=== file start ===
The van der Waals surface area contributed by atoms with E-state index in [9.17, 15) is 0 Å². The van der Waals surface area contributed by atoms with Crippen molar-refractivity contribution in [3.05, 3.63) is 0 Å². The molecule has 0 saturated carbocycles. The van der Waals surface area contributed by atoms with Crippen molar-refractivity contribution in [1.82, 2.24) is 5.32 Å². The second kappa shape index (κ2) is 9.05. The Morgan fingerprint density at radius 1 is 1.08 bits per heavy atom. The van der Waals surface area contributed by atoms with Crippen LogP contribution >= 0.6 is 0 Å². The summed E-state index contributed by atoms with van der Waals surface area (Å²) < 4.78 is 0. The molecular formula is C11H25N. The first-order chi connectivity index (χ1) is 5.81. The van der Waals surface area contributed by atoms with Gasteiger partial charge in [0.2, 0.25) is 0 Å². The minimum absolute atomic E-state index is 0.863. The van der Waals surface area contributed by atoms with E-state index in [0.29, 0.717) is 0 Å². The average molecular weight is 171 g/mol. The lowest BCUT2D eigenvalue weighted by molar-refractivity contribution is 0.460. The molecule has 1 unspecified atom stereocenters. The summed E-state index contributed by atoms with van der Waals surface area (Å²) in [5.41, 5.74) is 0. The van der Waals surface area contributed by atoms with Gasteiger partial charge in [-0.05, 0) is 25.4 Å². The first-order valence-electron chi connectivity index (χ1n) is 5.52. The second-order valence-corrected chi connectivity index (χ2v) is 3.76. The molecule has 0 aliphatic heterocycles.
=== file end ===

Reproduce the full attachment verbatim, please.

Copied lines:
The van der Waals surface area contributed by atoms with E-state index in [9.17, 15) is 0 Å². The van der Waals surface area contributed by atoms with Crippen molar-refractivity contribution in [3.05, 3.63) is 0 Å². The molecule has 0 saturated carbocycles. The van der Waals surface area contributed by atoms with Crippen molar-refractivity contribution in [1.82, 2.24) is 5.32 Å². The second kappa shape index (κ2) is 9.05. The Morgan fingerprint density at radius 1 is 1.08 bits per heavy atom. The van der Waals surface area contributed by atoms with Crippen LogP contribution >= 0.6 is 0 Å². The summed E-state index contributed by atoms with van der Waals surface area (Å²) < 4.78 is 0. The molecular formula is C11H25N. The first-order chi connectivity index (χ1) is 5.81. The van der Waals surface area contributed by atoms with Gasteiger partial charge in [0.2, 0.25) is 0 Å². The minimum absolute atomic E-state index is 0.863. The van der Waals surface area contributed by atoms with E-state index in [0.29, 0.717) is 0 Å². The average molecular weight is 171 g/mol. The lowest BCUT2D eigenvalue weighted by molar-refractivity contribution is 0.460. The molecule has 1 unspecified atom stereocenters. The summed E-state index contributed by atoms with van der Waals surface area (Å²) in [5.41, 5.74) is 0. The van der Waals surface area contributed by atoms with Gasteiger partial charge in [-0.05, 0) is 25.4 Å². The first-order valence-electron chi connectivity index (χ1n) is 5.52. The second-order valence-corrected chi connectivity index (χ2v) is 3.76. The molecule has 0 aliphatic heterocycles.